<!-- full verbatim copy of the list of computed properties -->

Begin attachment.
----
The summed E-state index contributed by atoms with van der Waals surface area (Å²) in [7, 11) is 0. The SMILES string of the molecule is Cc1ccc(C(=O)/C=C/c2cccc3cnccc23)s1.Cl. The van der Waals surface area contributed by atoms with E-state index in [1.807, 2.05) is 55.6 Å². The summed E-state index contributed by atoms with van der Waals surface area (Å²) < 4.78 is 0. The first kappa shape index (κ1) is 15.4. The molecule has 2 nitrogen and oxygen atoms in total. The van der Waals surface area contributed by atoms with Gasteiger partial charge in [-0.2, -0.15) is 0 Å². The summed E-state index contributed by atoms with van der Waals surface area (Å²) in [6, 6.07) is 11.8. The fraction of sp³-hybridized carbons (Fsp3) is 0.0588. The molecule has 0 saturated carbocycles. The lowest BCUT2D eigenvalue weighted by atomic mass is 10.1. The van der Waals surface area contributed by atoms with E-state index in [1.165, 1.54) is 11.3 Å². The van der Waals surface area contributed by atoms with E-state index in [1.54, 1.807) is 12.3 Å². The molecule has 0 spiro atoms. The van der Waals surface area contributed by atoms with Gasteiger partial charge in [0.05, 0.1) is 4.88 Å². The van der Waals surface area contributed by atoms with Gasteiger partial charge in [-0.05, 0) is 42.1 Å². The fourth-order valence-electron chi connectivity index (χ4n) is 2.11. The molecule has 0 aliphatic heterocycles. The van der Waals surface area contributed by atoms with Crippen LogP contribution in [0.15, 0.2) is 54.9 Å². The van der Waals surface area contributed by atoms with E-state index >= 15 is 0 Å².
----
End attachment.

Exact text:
The summed E-state index contributed by atoms with van der Waals surface area (Å²) in [7, 11) is 0. The SMILES string of the molecule is Cc1ccc(C(=O)/C=C/c2cccc3cnccc23)s1.Cl. The van der Waals surface area contributed by atoms with E-state index in [1.807, 2.05) is 55.6 Å². The summed E-state index contributed by atoms with van der Waals surface area (Å²) < 4.78 is 0. The first kappa shape index (κ1) is 15.4. The molecule has 2 nitrogen and oxygen atoms in total. The van der Waals surface area contributed by atoms with Gasteiger partial charge in [-0.2, -0.15) is 0 Å². The summed E-state index contributed by atoms with van der Waals surface area (Å²) in [6, 6.07) is 11.8. The fraction of sp³-hybridized carbons (Fsp3) is 0.0588. The molecule has 0 saturated carbocycles. The lowest BCUT2D eigenvalue weighted by atomic mass is 10.1. The van der Waals surface area contributed by atoms with E-state index in [1.165, 1.54) is 11.3 Å². The van der Waals surface area contributed by atoms with E-state index in [1.54, 1.807) is 12.3 Å². The molecule has 0 spiro atoms. The van der Waals surface area contributed by atoms with Gasteiger partial charge in [0.05, 0.1) is 4.88 Å². The van der Waals surface area contributed by atoms with Gasteiger partial charge in [-0.05, 0) is 42.1 Å². The fourth-order valence-electron chi connectivity index (χ4n) is 2.11. The molecule has 0 aliphatic heterocycles. The van der Waals surface area contributed by atoms with Crippen LogP contribution in [0.15, 0.2) is 54.9 Å². The van der Waals surface area contributed by atoms with E-state index >= 15 is 0 Å².